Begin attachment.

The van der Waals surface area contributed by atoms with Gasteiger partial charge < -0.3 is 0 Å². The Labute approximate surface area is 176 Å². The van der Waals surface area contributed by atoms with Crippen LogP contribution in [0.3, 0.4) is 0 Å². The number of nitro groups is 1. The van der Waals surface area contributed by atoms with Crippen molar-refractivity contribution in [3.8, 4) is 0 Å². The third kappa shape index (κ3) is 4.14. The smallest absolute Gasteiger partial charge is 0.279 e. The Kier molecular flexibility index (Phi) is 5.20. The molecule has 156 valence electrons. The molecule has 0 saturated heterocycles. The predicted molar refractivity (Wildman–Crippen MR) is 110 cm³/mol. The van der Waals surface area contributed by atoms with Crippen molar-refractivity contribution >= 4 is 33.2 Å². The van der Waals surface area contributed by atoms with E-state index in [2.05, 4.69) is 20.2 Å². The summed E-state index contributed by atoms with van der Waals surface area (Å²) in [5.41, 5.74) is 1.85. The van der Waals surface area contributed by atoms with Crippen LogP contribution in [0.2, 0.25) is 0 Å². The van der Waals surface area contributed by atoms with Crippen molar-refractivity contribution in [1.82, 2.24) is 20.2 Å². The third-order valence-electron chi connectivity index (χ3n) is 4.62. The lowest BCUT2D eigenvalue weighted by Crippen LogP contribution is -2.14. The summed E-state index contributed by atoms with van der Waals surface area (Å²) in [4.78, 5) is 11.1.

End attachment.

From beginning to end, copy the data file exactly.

The van der Waals surface area contributed by atoms with Gasteiger partial charge < -0.3 is 0 Å². The Labute approximate surface area is 176 Å². The van der Waals surface area contributed by atoms with Crippen LogP contribution in [0.3, 0.4) is 0 Å². The number of nitro groups is 1. The van der Waals surface area contributed by atoms with Crippen molar-refractivity contribution in [3.8, 4) is 0 Å². The third kappa shape index (κ3) is 4.14. The smallest absolute Gasteiger partial charge is 0.279 e. The Kier molecular flexibility index (Phi) is 5.20. The molecule has 156 valence electrons. The molecule has 0 saturated heterocycles. The predicted molar refractivity (Wildman–Crippen MR) is 110 cm³/mol. The van der Waals surface area contributed by atoms with Crippen molar-refractivity contribution >= 4 is 33.2 Å². The van der Waals surface area contributed by atoms with E-state index in [2.05, 4.69) is 20.2 Å². The summed E-state index contributed by atoms with van der Waals surface area (Å²) in [5.41, 5.74) is 1.85. The van der Waals surface area contributed by atoms with Crippen LogP contribution in [0.2, 0.25) is 0 Å². The van der Waals surface area contributed by atoms with Crippen molar-refractivity contribution in [1.82, 2.24) is 20.2 Å². The third-order valence-electron chi connectivity index (χ3n) is 4.62. The lowest BCUT2D eigenvalue weighted by Crippen LogP contribution is -2.14. The summed E-state index contributed by atoms with van der Waals surface area (Å²) in [4.78, 5) is 11.1.